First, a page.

2005-2008 Saab 9-7X

Supercede:

This bulletin is being revised to add models and model years. Please discard Corporate Bulletin Number 02-01-39-007A (Section 01 - HVAC).

When diagnosing battery draws on trucks equipped with the automatic dual zone HVAC controls (RPO CJ2), technicians should keep in mind that the control head does not completely “go to sleep” until after 150-250 minutes, or up to 4-1/4 hours, from when the ignition key is turned OFF. This is a normal condition. In these cases, DO NOT replace the control head.

Before anyone can tell you if 92ma is normal, you need to provide more information about your particular Trailblazer. Is it 4x4? Is it equipped with OnStar? Do you have any aftermarket accessories?

I own an '04 LS 4x4. I can check my normal draw as a comparison but I want to know if we’ll be comparing apples-apples beforehand.

Your TB is equipped with a power saving feature that is supposed to prevent the battery from being discharged enough that it cannot be started. However, this system only works if the battery is in good shape and the charging system is working and allowed time to replenish the lost charge from starting. Infrequent, short trips are killers for batteries and as it sulfates, it will spiral downward rapidly. 4-5 years is not outside the unexpected time for a battery replacement in those situations.

Here is the test procedure from ALLDATA…

TOOLS REQUIRED
J 38758 Parasitic Draw Test Switch

DIAGNOSTIC AIDS

Be sure to rule out any possible obvious influences, such as customer error or aftermarket equipment.
Customer driving habits, such as regular short trips. This does not allow enough time to properly charge the battery. Refer to Battery Description and Operation.
Verify that the battery and charging system are in proper working order. Refer to Battery Charging and Charging System Test. See: Battery Charging Procedure See: Charging System Test
A battery discharging for no apparent reason while the vehicle is parked can be caused by an intermittent draw, such as a module waking up, or a continuous draw, such as a dome light or stuck relay.
Some systems and modules such as OnStar®, and regulated voltage control (RVC), if equipped, are designed to wake-up, perform a task, and go back asleep at regular intervals. Refer to Body Control System Description and Operation in Body Control System for the system or modules description and operation.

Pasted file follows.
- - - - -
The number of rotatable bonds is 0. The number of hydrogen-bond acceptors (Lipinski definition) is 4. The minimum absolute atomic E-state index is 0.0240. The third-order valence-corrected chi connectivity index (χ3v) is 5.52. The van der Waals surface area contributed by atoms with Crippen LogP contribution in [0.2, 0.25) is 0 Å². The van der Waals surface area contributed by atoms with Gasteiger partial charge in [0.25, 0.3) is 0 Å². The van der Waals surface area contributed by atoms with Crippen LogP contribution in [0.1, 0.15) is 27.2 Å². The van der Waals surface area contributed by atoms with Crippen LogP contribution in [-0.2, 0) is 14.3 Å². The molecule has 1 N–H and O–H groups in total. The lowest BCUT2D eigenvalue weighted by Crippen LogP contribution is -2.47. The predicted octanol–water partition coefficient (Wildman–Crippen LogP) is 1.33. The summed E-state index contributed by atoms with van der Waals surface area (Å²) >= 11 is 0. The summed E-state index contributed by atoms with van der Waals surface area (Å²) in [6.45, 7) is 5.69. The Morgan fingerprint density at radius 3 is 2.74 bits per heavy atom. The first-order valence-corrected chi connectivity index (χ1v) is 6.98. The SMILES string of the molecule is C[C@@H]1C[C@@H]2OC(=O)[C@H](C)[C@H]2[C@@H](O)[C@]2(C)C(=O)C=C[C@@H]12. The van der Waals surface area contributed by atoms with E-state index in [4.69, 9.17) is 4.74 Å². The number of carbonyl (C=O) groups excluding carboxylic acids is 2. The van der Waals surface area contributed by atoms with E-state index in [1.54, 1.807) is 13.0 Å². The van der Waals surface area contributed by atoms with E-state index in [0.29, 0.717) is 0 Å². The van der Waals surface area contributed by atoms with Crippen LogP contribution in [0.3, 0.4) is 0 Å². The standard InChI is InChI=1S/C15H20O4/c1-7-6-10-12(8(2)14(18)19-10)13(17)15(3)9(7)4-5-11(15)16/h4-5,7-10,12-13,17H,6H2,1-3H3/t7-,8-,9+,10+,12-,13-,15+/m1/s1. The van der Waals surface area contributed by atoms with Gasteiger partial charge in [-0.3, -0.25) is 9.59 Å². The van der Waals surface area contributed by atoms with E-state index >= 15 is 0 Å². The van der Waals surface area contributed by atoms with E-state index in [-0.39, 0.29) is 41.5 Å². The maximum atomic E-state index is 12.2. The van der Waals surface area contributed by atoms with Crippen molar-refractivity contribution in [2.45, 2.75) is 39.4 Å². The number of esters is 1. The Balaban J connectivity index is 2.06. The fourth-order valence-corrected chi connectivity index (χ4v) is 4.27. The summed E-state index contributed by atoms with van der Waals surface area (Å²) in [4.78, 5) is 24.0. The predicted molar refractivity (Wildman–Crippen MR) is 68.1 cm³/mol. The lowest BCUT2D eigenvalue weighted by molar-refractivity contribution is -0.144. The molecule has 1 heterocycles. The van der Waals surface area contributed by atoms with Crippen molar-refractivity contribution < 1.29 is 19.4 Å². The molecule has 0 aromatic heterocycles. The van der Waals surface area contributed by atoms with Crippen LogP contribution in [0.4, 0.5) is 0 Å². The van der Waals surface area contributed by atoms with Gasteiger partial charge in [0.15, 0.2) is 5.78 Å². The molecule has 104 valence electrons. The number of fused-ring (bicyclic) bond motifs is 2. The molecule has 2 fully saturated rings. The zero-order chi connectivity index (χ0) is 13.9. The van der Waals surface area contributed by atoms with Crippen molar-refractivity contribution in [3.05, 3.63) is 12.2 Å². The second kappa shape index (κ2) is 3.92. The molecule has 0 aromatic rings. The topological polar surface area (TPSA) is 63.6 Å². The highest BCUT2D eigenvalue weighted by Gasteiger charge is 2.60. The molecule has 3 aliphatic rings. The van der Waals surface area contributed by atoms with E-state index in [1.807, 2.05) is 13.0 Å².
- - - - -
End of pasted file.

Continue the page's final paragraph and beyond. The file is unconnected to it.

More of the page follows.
Remote keyless entry (RKE) will wake up due to an outside input. Refer to Keyless Entry System Description and Operation in Keyless Entry.
IMPORTANT: The battery specification listed below is a generic specification. Refer to Battery Usage when testing the battery.

The battery run down time will vary depending on cold cranking amperage (CCA) and reserve capacity (RC). If the CCA and RC are higher, then the battery run down time would be longer. If the CCA and RC are lower, then the battery run down time would be shorter. The graph below indicates roughly how many days a 690 CCA battery with at 110 mm . RC (60.5 AH) starting at 80 percent state of charge will last with a constant current draw until it reaches 50 percent state of charge. Differences in battery rating and temperature will affect the results.
CAUTION: Refer to Battery Disconnect Caution in Service Precautions .

NOTE:

Do not turn the parasitic draw test switch to the OFF position with the engine running. Damage will occur to the vehicle’s electrical system.
The test switch must be in the ON position when removing the fuses in order to maintain continuity in the electrical system. This avoids damaging the digital multimeter due to accidental overloading, such as a door being opened to change a fuse.
IMPORTANT: The switch knob (1) on the J 38758 is marked ON and OFF. When the switch knob is in the ON position, the circuit is closed and electrical current will pass through the switch. When the switch knob is in the OFF position, the circuit is open and electrical current will not pass through the switch.

Disconnect the battery negative cable from the battery negative terminal.
Install the male end of the J 38758 to the battery ground terminal.
Turn the J 38758 knob to the OFF position.
Install the battery negative cable to the female end of the J 38758.
Turn the J 38758 knob to the ON position.
Road test the vehicle and activate ALL of the accessories, including the radio and air conditioning. This may take up to 30 minutes .
Park the vehicle. Turn the ignition switch to the OFF position and remove the ignition switch key.
Connect a 10A fused jumper wire to the test switch tool terminals.
Turn the J 38758 knob to the OFF position. The current now flows through the jumper wire.
Wait 1 minute . If the fuse blows, install an inductive ammeter and go to step 20.
Remove the fused jumper wire.
Set a digital multimeter to the 10A scale.
Connect the digital multimeter to the test switch tool terminals.
Turn the J 38758 knob to the OFF position. The current flows now through the digital multimeter.
Wait 1 minute . Check and record the current reading.